Question: The consortium is, henceforth, going to be associated with the preparation of the African Economic Outlook. This publication has, in the past, been prepared by the AfDB and OECD. Besides, there are five regional research centres that will be associated with the preparation of this report. Is it important that African research centres be given visibility through reports prepared by major institutions?

Answer: Absolutely correct! You are just underscoring the point I made earlier. The only way to showcase African talent is to make sure you use that talent in ways that portray them externally. In using the network of researchers to contribute, for instance, to the African Economic Review, and identifying some of the key players in that report, you are essentially indicating that the talent exists. There is no better way. If, for instances, if we get the output of the African Economic Conference, the plenary paper and discussion papers published in a book format and distributed, then you are making these available to a larger audience. They will then be assessed in terms of output quality and the authors known across the globe. The profile of the researchers will therefore be enhanced, and that is how they will be recognised internationally.

Question: Research requires a lot of money, but does not generate a lot of it in Africa. Don’t you think research prospects on the continent are not really great?

Answer: Well, you have touched on a very important issue. Research is a public good. It has to be financed from public resources. Unfortunately, the priorities for public resources are spread such that research comes almost at the bottom of the ladder. That is why at research institutions such as AERC, we have relied, to a very large extent, on external financing for research. But at least a good many of our development partners recognise the value of research in informing policy- making. However, let me add that good research is contributing to informing policy-making and good researchers are themselves becoming policy-makers. Priorities for research on the continent are beginning to change. We are already beginning to see some African central banks and African ministries of finance underscoring need to support research. For so long, research has been the low priority, but it is increasingly getting attention. We believe that as it continues to shape up the debate for economic governance, it will receive the attention it requires and, possibly, get a larger share of the resource base in order to enhance its profile.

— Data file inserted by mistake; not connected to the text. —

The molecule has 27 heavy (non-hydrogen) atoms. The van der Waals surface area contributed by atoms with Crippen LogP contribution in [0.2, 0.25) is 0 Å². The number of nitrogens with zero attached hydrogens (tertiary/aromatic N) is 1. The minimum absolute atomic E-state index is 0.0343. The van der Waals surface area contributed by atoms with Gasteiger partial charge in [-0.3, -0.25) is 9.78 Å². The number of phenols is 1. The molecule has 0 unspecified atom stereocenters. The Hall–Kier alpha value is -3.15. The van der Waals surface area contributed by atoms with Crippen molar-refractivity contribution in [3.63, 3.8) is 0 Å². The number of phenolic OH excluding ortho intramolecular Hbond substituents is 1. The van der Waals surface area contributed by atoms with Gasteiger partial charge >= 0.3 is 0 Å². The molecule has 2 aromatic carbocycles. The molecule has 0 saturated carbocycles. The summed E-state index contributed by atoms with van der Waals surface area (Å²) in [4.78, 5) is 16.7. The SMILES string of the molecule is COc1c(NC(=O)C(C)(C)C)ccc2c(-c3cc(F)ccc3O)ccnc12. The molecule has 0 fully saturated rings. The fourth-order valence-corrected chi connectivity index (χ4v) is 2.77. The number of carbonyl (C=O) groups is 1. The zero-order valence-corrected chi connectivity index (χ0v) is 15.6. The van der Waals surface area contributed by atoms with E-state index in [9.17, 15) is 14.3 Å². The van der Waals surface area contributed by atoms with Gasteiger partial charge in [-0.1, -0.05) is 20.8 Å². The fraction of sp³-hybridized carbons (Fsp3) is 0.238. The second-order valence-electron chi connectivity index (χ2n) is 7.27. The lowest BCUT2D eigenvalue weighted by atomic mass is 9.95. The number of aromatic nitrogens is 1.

Question: Besides the government, what role do you assign to the private sector? In other parts of the world, especially in the North America and Europe, the private sector is a key player in research and development.

Answer: You are right! That is a very good point. Many of the large private corporations in Africa are not Africa-based. They are subsidiaries of multinationals, the big banks and others. The headquarters finance research. I have always had discussions with some of these large corporations in terms of financing research. We need to demonstrate that good economic governance is good for business. Once we demonstrate that good economic governance is good for business, and that what contributes to good economic governance is good empirical research that informs the policy process, they will then start to deal with research organizations. That is the way we should look at things.

Interview by Chawki Chahed.

An interview with the AERC Executive Director